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Re: Efficient way to do field validation

by sundialsvc4 (Abbot)
on Aug 01, 2013 at 01:14 UTC ( #1047336=note: print w/replies, xml ) Need Help??


in reply to Efficient way to do field validation

When faced with tasks like this, I usually write a subroutine which, given a string (or whatever the input may be), is tasked with returning either “falsehood,” or, if any error is encountered, an appropriate error-message string.

I normally wrap the entire body of such a function in an eval {} block, which will trap any errors that may occur.   If an exception is thrown (via die or otherwise), the content of that exception string is returned; if not, falsehood.   I also often define a $doing_what variable that I set to appropriate strings as I run through the subroutine from top to bottom.   This value can be used to augment the messages.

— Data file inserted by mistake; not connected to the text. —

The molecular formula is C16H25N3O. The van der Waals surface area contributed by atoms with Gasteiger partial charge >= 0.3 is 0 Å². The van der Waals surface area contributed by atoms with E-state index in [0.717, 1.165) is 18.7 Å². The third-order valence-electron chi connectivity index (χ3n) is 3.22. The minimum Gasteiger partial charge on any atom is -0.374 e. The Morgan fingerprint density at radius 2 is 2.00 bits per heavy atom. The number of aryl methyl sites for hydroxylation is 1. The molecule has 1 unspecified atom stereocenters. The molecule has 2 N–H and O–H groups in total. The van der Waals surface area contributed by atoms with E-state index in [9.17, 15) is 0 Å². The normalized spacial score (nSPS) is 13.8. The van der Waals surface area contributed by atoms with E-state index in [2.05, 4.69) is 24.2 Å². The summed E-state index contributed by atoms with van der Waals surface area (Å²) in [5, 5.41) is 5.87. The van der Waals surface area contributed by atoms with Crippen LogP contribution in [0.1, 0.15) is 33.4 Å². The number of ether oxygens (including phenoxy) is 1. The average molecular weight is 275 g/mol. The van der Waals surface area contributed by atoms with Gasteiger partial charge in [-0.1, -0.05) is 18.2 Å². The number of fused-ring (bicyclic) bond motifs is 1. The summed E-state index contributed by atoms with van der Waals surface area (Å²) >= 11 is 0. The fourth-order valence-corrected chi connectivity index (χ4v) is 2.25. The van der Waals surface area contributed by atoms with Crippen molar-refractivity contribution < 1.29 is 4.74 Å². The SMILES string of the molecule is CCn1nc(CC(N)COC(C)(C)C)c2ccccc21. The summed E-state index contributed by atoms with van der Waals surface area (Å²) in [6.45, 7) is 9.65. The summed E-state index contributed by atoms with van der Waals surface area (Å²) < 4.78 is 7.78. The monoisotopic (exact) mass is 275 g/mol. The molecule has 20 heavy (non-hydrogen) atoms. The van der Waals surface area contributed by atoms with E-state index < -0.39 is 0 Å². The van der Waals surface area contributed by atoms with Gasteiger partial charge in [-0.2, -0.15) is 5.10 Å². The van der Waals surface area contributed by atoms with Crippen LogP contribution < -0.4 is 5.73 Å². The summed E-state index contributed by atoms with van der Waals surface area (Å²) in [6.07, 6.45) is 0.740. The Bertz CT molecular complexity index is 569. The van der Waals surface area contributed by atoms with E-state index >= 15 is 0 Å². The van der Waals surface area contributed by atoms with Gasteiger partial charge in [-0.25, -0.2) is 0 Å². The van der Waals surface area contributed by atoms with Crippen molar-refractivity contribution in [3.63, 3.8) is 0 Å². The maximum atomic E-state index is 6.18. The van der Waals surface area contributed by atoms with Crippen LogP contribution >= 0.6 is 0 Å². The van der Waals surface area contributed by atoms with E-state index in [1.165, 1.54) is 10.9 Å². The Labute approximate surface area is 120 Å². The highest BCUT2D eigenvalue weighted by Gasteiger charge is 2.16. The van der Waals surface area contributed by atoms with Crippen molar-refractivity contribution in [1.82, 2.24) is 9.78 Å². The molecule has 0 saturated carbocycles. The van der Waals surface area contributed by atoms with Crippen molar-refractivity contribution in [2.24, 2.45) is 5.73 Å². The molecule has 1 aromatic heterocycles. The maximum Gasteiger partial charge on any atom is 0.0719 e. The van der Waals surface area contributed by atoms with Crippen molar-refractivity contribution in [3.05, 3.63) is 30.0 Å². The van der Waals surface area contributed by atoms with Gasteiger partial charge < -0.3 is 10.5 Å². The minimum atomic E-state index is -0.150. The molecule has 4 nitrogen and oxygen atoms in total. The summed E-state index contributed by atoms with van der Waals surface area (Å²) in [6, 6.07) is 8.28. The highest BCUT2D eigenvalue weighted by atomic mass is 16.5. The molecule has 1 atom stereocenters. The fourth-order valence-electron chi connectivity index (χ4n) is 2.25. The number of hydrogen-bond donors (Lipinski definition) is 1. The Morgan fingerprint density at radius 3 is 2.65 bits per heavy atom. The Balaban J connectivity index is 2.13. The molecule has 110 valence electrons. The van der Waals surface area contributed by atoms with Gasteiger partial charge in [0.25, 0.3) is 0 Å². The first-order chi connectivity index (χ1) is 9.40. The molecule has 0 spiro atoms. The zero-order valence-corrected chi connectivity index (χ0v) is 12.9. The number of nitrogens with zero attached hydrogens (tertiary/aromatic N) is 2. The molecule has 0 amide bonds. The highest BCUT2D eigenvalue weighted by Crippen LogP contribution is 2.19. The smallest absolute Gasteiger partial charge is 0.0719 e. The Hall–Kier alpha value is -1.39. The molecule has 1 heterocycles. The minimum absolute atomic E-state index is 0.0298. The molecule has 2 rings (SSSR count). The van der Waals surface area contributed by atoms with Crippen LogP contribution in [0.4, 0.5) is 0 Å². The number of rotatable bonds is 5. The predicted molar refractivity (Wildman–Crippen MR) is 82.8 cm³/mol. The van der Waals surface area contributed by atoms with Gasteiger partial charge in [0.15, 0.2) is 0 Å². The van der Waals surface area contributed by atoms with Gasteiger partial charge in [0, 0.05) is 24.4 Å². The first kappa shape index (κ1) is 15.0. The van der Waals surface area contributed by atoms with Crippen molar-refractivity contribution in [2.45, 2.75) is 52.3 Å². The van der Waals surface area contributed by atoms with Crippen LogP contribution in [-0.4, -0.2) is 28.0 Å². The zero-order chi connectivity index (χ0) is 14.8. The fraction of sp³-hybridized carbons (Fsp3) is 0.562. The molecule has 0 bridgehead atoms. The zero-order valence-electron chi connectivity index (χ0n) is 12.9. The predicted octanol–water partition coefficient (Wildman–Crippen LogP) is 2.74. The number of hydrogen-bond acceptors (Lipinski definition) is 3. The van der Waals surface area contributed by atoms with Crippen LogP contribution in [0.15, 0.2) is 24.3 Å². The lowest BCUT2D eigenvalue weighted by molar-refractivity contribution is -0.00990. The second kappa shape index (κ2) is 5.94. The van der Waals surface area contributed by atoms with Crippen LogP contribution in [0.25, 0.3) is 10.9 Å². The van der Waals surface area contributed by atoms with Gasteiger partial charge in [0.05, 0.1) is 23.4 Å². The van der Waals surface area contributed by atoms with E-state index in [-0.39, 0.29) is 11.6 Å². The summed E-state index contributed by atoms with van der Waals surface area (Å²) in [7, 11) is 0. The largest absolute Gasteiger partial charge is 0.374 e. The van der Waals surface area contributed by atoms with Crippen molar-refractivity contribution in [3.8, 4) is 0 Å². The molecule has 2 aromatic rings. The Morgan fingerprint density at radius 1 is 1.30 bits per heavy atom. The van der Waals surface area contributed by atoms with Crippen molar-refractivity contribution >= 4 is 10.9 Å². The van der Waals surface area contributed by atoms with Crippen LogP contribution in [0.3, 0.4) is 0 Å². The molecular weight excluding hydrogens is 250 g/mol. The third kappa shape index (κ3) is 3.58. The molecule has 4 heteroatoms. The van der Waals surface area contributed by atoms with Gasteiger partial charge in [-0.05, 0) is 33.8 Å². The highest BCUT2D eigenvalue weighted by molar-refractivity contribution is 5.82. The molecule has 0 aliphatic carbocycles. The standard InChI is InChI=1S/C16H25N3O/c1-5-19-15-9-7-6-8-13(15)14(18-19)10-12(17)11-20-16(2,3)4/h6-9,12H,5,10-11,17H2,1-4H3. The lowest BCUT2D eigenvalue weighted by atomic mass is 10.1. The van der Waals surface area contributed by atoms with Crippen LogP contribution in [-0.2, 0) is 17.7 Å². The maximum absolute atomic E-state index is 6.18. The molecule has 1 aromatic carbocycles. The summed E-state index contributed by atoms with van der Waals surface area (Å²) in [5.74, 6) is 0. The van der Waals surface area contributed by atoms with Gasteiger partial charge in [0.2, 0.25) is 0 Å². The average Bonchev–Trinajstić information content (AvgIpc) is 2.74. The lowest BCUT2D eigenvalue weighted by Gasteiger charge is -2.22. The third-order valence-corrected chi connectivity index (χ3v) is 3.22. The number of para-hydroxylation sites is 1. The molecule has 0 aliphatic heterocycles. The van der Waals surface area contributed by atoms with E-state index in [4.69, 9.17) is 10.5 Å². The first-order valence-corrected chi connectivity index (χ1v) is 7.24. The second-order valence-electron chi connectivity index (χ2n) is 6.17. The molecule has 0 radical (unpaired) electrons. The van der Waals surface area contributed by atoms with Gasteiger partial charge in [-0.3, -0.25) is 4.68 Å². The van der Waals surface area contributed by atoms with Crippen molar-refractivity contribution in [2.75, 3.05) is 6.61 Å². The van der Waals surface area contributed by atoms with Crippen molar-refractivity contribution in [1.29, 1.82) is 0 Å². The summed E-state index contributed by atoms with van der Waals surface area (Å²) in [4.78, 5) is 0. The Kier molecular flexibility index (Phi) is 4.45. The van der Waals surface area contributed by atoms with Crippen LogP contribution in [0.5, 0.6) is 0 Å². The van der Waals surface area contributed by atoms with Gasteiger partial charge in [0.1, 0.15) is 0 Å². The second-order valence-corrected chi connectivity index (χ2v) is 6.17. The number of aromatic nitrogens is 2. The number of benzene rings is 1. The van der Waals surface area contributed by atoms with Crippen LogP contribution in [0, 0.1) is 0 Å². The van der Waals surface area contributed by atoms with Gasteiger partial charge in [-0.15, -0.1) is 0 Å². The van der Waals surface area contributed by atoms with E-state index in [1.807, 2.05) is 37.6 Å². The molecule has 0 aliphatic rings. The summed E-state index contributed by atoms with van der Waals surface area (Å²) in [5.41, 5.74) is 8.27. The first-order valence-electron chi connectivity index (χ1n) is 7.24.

And then... what can I say... you just go for it.   split() the string into an array, then check the number of entries in the array:   die() if the count is wrong.   Then, on to the next test.   And you simply run through them, one after another after another.

Now, one more thing:   welcome to the world of Test::More and Test::Exception!   You must not assume that your validation routine is, indeed, correct.   You need to write a very comprehensive test-suite that throws everything but Lincoln’s Gettysburg Address(*) at it.   This test suite should verify that the routine traps every error that it is supposed to, and that it validates every good string that it is supposed to.   This is a complex but vitally important routine, and you need to test it rigorously.

(*) Yes, there’s a story here .. apocryphal or otherwise I don’t know.   Legend has it that an early “error-correcting” COBOL(?) compiler, when given a copy of the aforesaid document, “compiled it” with no errors.

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[stevieb]: yeah, so the wiringPi library appears to be missing/injecting incorrect defined variables into I2C calls, and it's all over the map. I'm going to have to revisit and use something else, write something else, or scrutinize the code and fix

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